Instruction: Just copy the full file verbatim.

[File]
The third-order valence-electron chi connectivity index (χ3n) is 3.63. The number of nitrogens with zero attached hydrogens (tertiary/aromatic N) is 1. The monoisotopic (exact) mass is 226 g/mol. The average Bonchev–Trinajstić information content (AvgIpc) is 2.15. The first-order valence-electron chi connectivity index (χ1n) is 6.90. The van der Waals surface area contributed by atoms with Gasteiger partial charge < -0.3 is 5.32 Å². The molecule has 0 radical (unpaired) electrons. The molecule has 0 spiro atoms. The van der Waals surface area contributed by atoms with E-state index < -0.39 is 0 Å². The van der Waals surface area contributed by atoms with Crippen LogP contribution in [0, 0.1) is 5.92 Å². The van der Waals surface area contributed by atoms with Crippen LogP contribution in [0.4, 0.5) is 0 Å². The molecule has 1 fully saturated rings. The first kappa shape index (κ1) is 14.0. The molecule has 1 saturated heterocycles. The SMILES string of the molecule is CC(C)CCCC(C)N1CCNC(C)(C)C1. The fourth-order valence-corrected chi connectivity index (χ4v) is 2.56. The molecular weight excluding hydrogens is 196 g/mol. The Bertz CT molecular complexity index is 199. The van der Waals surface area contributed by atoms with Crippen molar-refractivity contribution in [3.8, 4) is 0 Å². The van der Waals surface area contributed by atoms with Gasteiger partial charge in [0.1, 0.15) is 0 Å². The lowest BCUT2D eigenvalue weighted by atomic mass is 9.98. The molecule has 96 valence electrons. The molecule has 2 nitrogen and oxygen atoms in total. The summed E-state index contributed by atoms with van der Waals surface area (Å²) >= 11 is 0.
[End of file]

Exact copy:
The third-order valence-electron chi connectivity index (χ3n) is 3.63. The number of nitrogens with zero attached hydrogens (tertiary/aromatic N) is 1. The monoisotopic (exact) mass is 226 g/mol. The average Bonchev–Trinajstić information content (AvgIpc) is 2.15. The first-order valence-electron chi connectivity index (χ1n) is 6.90. The van der Waals surface area contributed by atoms with Gasteiger partial charge < -0.3 is 5.32 Å². The molecule has 0 radical (unpaired) electrons. The molecule has 0 spiro atoms. The van der Waals surface area contributed by atoms with E-state index < -0.39 is 0 Å². The van der Waals surface area contributed by atoms with Crippen LogP contribution in [0, 0.1) is 5.92 Å². The van der Waals surface area contributed by atoms with Crippen LogP contribution in [0.4, 0.5) is 0 Å². The molecule has 1 fully saturated rings. The first kappa shape index (κ1) is 14.0. The molecule has 1 saturated heterocycles. The SMILES string of the molecule is CC(C)CCCC(C)N1CCNC(C)(C)C1. The fourth-order valence-corrected chi connectivity index (χ4v) is 2.56. The molecular weight excluding hydrogens is 196 g/mol. The Bertz CT molecular complexity index is 199. The van der Waals surface area contributed by atoms with Crippen molar-refractivity contribution in [3.8, 4) is 0 Å². The van der Waals surface area contributed by atoms with Gasteiger partial charge in [0.1, 0.15) is 0 Å². The lowest BCUT2D eigenvalue weighted by atomic mass is 9.98. The molecule has 96 valence electrons. The molecule has 2 nitrogen and oxygen atoms in total. The summed E-state index contributed by atoms with van der Waals surface area (Å²) >= 11 is 0.